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Medical Essays, 1842-1882   By: (1809-1894)

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First Page:

MEDICAL ESSAYS

By Oliver Wendell Holmes

1842 1882

CONTENTS:

I. HOMEOPATHY AND ITS KINDRED DELUSIONS

II. THE CONTAGIOUSNESS OF PUERPERAL FEVER

III. CURRENTS AND COUNTER CURRENTS IN MEDICAL SCIENCE

IV. BORDER LINES OF KNOWLEDGE IN SOME PROVINCES OF MEDICAL SCIENCE

V. SCHOLASTIC AND BEDSIDE TEACHING

VI. THE MEDICAL PROFESSION IN MASSACHUSETTS

VII. THE YOUNG PRACTITIONER

VIII. MEDICAL LIBRARIES

IX. SOME OF MY EARLY TEACHERS

PREFACE.

The character of the opposition which some of these papers have met with suggests the inference that they contain really important, but unwelcome truths. Negatives multiplied into each other change their sign and become positives. Hostile criticisms meeting together are often equivalent to praise, and the square of fault finding turns out to be the same thing as eulogy.

But a writer has rarely so many enemies as it pleases him to believe. Self love leads us to overrate the numbers of our negative constituency. The larger portion of my limited circle of readers must be quite indifferent to, if not ignorant of, the adverse opinions which have been expressed or recorded concerning any of these Addresses or Essays now submitted to their own judgment. It is proper, however, to inform them, that some of the positions maintained in these pages have been unsparingly attacked, with various degrees of ability, scholarship, and good breeding. The tone of criticism naturally changes with local conditions in different parts of a country extended like our own, so that it is one of the most convenient gauges of the partial movements in the direction of civilization. It is satisfactory to add, that the views assailed have also been unflinchingly defended by unsought champions, among the ablest of whom it is pleasant to mention, at this moment of political alienation, the Editor of the Charleston Medical Journal.

"Currents and Counter Currents" was written and delivered as an Oration, a florid rhetorical composition, expressly intended to secure the attention of an audience not easy to hold as listeners. It succeeded in doing this, and also in being as curiously misunderstood and misrepresented as if it had been a political harangue. This gave it more local notoriety than it might otherwise have attained, so that, as I learn, one ingenious person made use of its title as an advertisement to a production of his own.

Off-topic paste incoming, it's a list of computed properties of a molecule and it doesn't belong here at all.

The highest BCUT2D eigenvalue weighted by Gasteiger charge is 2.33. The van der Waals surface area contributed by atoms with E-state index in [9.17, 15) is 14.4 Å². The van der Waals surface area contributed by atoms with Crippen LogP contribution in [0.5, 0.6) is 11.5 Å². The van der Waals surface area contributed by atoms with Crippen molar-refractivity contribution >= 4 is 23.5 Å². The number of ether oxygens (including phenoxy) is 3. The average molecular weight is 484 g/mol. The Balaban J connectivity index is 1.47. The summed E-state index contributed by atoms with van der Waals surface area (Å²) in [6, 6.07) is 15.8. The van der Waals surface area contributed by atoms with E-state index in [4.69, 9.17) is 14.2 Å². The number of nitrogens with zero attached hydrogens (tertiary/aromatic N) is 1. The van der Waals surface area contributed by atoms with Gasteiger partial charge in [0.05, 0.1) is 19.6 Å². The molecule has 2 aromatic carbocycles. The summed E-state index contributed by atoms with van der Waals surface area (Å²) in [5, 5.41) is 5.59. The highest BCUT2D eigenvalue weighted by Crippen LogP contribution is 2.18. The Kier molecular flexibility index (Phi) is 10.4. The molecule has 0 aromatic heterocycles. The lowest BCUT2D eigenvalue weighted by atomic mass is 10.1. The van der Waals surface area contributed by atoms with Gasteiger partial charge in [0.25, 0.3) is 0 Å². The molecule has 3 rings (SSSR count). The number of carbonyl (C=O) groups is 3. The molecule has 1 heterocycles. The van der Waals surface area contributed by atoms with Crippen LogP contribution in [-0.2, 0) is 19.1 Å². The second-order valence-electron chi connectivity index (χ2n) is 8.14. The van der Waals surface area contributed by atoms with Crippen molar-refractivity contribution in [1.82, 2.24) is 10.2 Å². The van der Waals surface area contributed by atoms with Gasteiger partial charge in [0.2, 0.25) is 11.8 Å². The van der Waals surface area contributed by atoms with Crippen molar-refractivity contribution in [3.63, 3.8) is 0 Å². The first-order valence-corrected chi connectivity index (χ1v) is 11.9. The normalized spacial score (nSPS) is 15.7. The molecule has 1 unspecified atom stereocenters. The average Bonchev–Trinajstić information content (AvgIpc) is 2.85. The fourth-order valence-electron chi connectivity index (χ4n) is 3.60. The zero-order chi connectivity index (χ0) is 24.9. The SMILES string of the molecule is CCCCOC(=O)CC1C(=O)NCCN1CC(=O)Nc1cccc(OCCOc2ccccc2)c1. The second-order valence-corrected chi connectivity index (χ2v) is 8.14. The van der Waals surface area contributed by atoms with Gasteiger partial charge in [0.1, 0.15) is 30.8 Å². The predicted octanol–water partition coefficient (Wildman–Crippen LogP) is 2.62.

The commonest mode of misrepresentation was this: qualified propositions, the whole meaning of which depended on the qualifications, were stripped of these and taken as absolute. Thus, the attempt to establish a presumption against giving poisons to sick persons was considered as equivalent to condemning the use of these substances. The only important inference the writer has been able to draw from the greater number of the refutations of his opinions which have been kindly sent him, is that the preliminary education of the Medical Profession is not always what it ought to be.

One concession he is willing to make, whatever sacrifice of pride it may involve. The story of Massasoit, which has furnished a coral, as it were, for some teething critics, when subjected to a powerful logical analysis, though correct in its essentials, proves to have been told with exceptionable breadth of statement, and therefore (to resume the metaphor) has been slightly rounded off at its edges, so as to be smoother for any who may wish to bite upon it hereafter. In other respects the Discourse has hardly been touched. It is only an individual's expression, in his own way, of opinions entertained by hundreds of the Medical Profession in every civilized country, and has nothing in it which on revision the writer sees cause to retract or modify. The superstitions it attacks lie at the very foundation of Homoeopathy, and of almost every form of medical charlatanism. Still the mere routinists and unthinking artisans in most callings dislike whatever shakes the dust out of their traditions, and it may be unreasonable to expect that Medicine will always prove an exception to the rule... Continue reading book >>




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